Health insurers are targeting advanced imaging services for more aggressive oversight rather than imposing stricter controls across all services, due to increased costs and safety concerns, according to a study released by the Center for Studying Health System Change (HSC).
Some insurers are requiring prior authorization for advanced imaging studies. Lacking such approval, health plans can typically deny payment to the provider performing the imaging study, even though a different provider may have ordered the study, HSC said.
Repeated imaging may result from poor quality images generated by substandard equipment or from inaccurate interpretation of results by inadequately trained physicians. Regardless, some insurers are concerned that repeated use of CT scans, for example, can expose patients to excessive amounts of radiation, because these scans generally emit significantly larger amounts of radiation than traditional x-rays, according to the report.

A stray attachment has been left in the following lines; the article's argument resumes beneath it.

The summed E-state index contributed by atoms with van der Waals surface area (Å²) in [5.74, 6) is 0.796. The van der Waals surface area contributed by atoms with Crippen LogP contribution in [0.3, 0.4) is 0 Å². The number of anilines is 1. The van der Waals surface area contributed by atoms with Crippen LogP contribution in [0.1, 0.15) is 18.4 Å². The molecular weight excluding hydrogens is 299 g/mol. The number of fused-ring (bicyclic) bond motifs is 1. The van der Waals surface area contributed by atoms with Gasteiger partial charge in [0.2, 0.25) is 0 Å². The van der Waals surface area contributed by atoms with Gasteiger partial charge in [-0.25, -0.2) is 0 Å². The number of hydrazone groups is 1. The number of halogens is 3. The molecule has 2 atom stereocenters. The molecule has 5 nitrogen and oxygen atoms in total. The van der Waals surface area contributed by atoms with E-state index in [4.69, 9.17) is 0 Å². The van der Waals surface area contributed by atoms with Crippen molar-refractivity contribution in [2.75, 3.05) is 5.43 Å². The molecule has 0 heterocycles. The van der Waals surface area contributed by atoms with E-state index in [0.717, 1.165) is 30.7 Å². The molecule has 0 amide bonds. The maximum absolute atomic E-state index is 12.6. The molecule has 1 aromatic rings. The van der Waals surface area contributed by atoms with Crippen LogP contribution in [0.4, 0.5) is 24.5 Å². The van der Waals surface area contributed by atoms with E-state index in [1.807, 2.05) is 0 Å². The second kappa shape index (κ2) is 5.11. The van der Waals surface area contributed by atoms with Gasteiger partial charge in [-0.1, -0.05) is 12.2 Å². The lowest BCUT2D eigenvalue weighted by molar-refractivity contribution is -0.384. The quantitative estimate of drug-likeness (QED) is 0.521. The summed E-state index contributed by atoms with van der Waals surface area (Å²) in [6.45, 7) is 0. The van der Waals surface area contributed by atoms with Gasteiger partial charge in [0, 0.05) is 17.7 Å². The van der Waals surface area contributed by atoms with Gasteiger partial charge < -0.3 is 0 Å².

Plan strategies range from informing physicians about evidence-based imaging guidelines to requiring prior authorization of services to credentialing physicians and imaging equipment.
Mindful of the physician backlash against managed care in the 1990s, health insurers are instituting requirements that they perceive to be less intrusive and burdensome for physicians. Some physicians, however, view the requirements as administratively onerous and obstacles to patient care, according to the study.
"Despite physician objections, health plans generally have stood firm because they believe the cost savings and patient safety gains outweigh the negatives," said HSC Health Researcher Ann Tynan, MPH, coauthor of the study.